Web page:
The Maypole DanceArtist(s)Claude-Henri WateletObject Creation Date1718-1786Medium & Supportetching on white laid paperDimensions
13 5/16 in. x 8 7/8 in. ( 33.8 cm x 22.5 cm )Credit LineMuseum PurchaseLabel copy
The Rococo style depicted here pervaded all aspects of decoration in the middle of the eighteenth century, including dress, decorative arts, and graphic design. In part a reaction to the severe classicism of Charles Le Brun and the court of Versailles, Rococo derived its impetus from the irregular and asymmetrical forms of nature and also from the imagined design traditions of Asian cultures, which were embodied in the fantasies of Chinoiserie. In this scene, elegant men and women inhabit an imaginary realm that contains elements of both a formal park with graceful architectural features and a bucolic setting with sheep. Groupings of figures engaged in conversation surround the central feature of the maypole. Watelet evokes the fête galante with roots in the paintings of Watteau, a convention of depicting refined figures, often in a park-like setting, engaged in dancing, courtship, and conversation. In this regard, Watelet’s etching shares the same sense of delicate sensibility and gentle elegance with Crépy’s la Perspective elsewhere in the gallery. Unlike Crépy’s faithful translation of Watteau’s composition, Watelet’s delightful confection emphasizes the fantastical undulating and curving framework of shells, tendrils and ribbons that is a hallmark of the Rococo decoration.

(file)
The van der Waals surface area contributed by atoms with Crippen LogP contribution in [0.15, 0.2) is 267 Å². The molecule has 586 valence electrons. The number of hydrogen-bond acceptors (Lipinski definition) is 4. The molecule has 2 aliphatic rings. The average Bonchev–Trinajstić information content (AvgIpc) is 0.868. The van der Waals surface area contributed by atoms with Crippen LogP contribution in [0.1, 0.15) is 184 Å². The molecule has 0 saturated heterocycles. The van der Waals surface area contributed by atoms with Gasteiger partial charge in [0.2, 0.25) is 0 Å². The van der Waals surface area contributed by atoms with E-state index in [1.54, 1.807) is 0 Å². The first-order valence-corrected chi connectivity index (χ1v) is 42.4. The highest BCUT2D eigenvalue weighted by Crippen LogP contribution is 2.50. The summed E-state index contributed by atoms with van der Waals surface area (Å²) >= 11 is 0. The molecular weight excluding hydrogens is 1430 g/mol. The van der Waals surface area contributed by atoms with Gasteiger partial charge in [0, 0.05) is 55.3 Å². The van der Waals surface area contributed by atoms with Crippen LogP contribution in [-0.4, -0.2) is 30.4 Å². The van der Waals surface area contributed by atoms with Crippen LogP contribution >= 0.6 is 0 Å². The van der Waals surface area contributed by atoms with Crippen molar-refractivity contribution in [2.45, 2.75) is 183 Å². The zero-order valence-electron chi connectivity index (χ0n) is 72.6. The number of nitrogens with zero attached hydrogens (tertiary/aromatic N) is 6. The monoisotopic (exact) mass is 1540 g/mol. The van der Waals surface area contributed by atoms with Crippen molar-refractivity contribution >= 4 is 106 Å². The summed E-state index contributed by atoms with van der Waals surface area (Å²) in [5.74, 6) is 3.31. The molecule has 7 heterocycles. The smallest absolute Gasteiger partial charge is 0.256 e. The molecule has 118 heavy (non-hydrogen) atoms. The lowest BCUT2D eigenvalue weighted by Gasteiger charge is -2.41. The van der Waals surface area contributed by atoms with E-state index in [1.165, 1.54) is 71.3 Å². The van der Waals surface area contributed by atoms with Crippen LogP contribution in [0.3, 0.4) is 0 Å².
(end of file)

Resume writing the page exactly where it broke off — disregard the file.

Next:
Exhibition label copy from "Eighteenth Century French Prints and Drawings," February 1 - May 4, 2003 by Curator Carole McNamaraPrimary Object ClassificationPrintCollection AreaWesternRights
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parks (recreation areas)